The US State Department selected her as an ambassador in the public relations campaign with the Islamic world. Her paper on full-time Islamic schools, entitled "The Social Problems of Educating Muslim Children in America " was published in the book Islam in America: Images and Challenges. She speaks frequently at universities and other organizations.
Her fictional short stories have been published in the youth literary publications Merlyn's Pen and The Sussquehanna Review. One of her short stories was published in the book Taking Off: Coming of Age Stories. She has also contributed to several essay collections, including the books Taking Back Islam, I Like Being an American, and It's a Free Country. Hasan also serves as an editor of the monthly online publication The American Muslim.
Asma Hasan's own website has much more information. http://www.asmahasan.com/
Her Pen is Mightier than the Sword
Asma Gull Hasan is a young, sparkling ambassador of her faith. Her simplicity is disarming and her sentiments tug at the reader’s heartstrings. Using an odyssey of personal anecdotes, she brings home the essence of Islam and its bond with Christianity and Judaism to Americans, Europeans and others who may or may not be Muslim.
Many Americans, she says, believe stereotypes such as “All Muslims are terrorists.” Others believe Muslims silently approved of 9/11 and are against the War on Terror, that Muslims pray to a different God than Christians and Jews, and that Islam oppresses women!
In distinguishing fact from myth, Asma Hasan, a lawyer and practicing Muslim, maintains the core values of American society are strikingly similar to the message of the Koran, which makes her proud to be one of seven million Americans who are part of the billion-strong community of Muslims around the world.
Part memoir, part guide, Why I Am A Muslim presents Islam as it is seldom seen on the evening news. Asma Hasan refutes the terrorist image of Muslims perpetuated by Osama bin Laden, Al Jazeera and other fear-mongers; instead, she puts a fresh face on Islam in hopes that non-Muslims will see it as a religion of peace and know that Muslims are peace-loving people.
Born to Pakistani immigrants in Chicago, this 29-year-old all-American feminist cowgirl who grew up in Colorado is out to dispel the darkness of ignorance surrounding the Muslim way of life amid hostile press, media and government propaganda about America’s own holy war on terrorism since 9/11.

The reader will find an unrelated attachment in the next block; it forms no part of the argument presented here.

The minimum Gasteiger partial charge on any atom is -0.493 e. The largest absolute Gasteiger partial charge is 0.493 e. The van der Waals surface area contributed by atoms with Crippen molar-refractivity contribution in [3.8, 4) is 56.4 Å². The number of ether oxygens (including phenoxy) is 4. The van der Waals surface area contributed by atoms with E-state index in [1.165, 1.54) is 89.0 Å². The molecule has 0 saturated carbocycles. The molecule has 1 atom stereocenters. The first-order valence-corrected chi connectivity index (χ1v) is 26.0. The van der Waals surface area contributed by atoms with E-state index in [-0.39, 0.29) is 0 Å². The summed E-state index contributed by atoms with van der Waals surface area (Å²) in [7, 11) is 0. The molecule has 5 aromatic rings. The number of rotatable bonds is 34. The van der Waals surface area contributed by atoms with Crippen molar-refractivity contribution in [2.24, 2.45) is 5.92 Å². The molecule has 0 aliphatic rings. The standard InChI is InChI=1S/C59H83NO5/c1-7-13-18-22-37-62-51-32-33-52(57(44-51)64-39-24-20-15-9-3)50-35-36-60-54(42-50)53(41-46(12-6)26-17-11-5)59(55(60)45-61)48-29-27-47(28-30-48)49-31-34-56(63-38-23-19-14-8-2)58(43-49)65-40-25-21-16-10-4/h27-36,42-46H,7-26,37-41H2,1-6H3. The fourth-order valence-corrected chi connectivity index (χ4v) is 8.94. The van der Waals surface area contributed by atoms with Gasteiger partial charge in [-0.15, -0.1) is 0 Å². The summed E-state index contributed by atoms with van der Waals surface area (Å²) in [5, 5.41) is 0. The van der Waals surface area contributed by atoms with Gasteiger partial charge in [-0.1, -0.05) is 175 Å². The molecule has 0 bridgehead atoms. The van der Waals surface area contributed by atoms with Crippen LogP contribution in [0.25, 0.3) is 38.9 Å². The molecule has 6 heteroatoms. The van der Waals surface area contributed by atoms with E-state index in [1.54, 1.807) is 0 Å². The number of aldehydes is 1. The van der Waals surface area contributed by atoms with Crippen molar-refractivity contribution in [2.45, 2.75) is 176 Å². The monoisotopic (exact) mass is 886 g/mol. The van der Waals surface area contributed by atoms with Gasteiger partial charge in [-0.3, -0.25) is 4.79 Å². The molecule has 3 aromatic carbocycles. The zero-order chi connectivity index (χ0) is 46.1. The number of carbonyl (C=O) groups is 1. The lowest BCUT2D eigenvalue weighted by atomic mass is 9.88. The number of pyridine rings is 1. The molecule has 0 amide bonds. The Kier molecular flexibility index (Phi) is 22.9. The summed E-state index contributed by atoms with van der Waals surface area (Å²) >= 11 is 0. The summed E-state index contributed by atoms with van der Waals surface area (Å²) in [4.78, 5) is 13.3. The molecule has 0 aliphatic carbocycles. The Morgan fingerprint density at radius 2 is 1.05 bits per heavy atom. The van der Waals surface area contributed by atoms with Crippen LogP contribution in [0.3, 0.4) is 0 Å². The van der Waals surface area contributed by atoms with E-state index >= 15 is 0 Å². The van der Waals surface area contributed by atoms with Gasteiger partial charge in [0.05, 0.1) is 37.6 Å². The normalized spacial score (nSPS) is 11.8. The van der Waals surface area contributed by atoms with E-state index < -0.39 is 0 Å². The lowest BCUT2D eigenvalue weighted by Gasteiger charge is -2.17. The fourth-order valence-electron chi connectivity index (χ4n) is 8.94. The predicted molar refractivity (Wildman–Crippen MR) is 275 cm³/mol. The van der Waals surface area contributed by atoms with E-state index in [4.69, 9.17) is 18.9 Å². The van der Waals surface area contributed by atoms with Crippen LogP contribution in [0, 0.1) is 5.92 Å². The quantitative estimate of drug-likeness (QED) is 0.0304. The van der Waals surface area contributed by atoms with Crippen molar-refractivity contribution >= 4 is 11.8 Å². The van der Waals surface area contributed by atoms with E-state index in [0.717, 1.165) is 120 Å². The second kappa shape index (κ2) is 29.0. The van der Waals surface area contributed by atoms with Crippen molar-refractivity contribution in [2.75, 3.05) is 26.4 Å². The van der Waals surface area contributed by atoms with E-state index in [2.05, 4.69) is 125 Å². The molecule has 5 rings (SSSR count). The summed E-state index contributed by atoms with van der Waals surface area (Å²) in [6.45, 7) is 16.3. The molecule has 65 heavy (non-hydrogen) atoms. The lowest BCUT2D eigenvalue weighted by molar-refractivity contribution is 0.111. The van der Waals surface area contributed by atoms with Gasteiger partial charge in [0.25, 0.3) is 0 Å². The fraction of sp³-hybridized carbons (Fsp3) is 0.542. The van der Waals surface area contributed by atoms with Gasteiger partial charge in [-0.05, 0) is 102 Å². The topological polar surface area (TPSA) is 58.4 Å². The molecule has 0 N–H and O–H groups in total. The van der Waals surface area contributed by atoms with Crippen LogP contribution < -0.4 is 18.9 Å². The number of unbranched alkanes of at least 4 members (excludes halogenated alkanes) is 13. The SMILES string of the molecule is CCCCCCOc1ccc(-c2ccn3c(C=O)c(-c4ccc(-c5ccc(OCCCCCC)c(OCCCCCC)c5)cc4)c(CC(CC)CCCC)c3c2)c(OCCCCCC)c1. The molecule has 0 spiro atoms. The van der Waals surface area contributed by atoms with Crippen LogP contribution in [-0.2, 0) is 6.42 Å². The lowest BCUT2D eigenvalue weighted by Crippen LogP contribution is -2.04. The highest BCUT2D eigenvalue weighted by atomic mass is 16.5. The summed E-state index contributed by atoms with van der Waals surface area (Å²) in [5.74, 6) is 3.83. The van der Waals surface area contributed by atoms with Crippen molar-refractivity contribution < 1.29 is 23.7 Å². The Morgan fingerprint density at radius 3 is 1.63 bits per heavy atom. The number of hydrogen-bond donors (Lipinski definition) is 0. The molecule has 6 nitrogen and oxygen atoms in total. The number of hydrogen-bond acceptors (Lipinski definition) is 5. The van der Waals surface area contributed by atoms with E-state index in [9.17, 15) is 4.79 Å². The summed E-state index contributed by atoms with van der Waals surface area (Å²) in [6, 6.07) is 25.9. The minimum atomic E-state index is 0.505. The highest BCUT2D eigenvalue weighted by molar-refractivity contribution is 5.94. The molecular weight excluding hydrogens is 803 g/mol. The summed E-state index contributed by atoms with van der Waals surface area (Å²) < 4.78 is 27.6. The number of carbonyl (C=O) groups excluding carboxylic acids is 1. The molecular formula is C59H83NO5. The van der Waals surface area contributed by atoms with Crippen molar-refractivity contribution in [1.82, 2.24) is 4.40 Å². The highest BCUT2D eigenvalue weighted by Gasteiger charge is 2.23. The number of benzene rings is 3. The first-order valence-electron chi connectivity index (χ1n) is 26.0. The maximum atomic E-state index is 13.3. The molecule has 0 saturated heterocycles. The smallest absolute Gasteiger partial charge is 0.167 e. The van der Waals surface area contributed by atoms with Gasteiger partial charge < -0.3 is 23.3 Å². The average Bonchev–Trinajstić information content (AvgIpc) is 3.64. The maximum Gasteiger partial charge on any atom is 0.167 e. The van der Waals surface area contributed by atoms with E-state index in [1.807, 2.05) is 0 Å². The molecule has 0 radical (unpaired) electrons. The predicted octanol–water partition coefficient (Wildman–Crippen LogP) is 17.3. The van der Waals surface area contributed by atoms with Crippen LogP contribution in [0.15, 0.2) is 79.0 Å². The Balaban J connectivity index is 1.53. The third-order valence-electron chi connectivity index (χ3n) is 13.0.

Asma Hasan is a Muslim, she says, because “I can’t imagine being anything else.” To her, “Islam is a simple religion” and her book dwells on how Islam gives her a direct relationship with God and how the simple message of the Koran leads to the rich Sufi tradition of finding God within oneself. “Sufism is not a specific sect or branch of Islam but actually cuts through all the various schools and sects,” she says.
Since no one is perfect, Islam allows and expects one to make mistakes, and teaches one to struggle toward perfection through a process called jihad, which is “a challenge from God to improve oneself constantly.” What’s more, she goes on, her religion stands for diversity. Muslims believe in God and the revelation given to Abraham and Moses and Jesus... “we make no difference between one and another of them, and we bow to God (in Islam).”
It is interesting how Asma Hasan calls Islam “a woman’s religion” that is against coercive proselytizing and defends women’s rights, including the right to marry or divorce a man, and how cultural practices sometimes do not reflect the true essence of Islam. Not one to deny her Americanness, she believes that being a Muslim makes her a better American and being American makes her a better Muslim. Her simplicity is disarming, to say the least.
Asma Hasan writes in an easy, breezy style. A graduate of New York University’s School of Law with a deep-rooted love of literature, music and the wisdom of Rumi and Hafiz, her stint as a columnist for The Denver Post and Pakistan Link, with op-eds published in The New York Times, The San Francisco Chronicle, Beliefnet.com, and The Dallas Morning News, among others, has no doubt prepared her to speak her truth softly and succinctly in stark contradistinction to loud-mouthed diatribes such as Irshad Manji’s The Trouble With Islam. The positive tone and exuberant message of Why I Am A Muslim has a winning edge to it. Her pen is mightier than a sword as it cuts through all the theological and political trappings.
You should read it.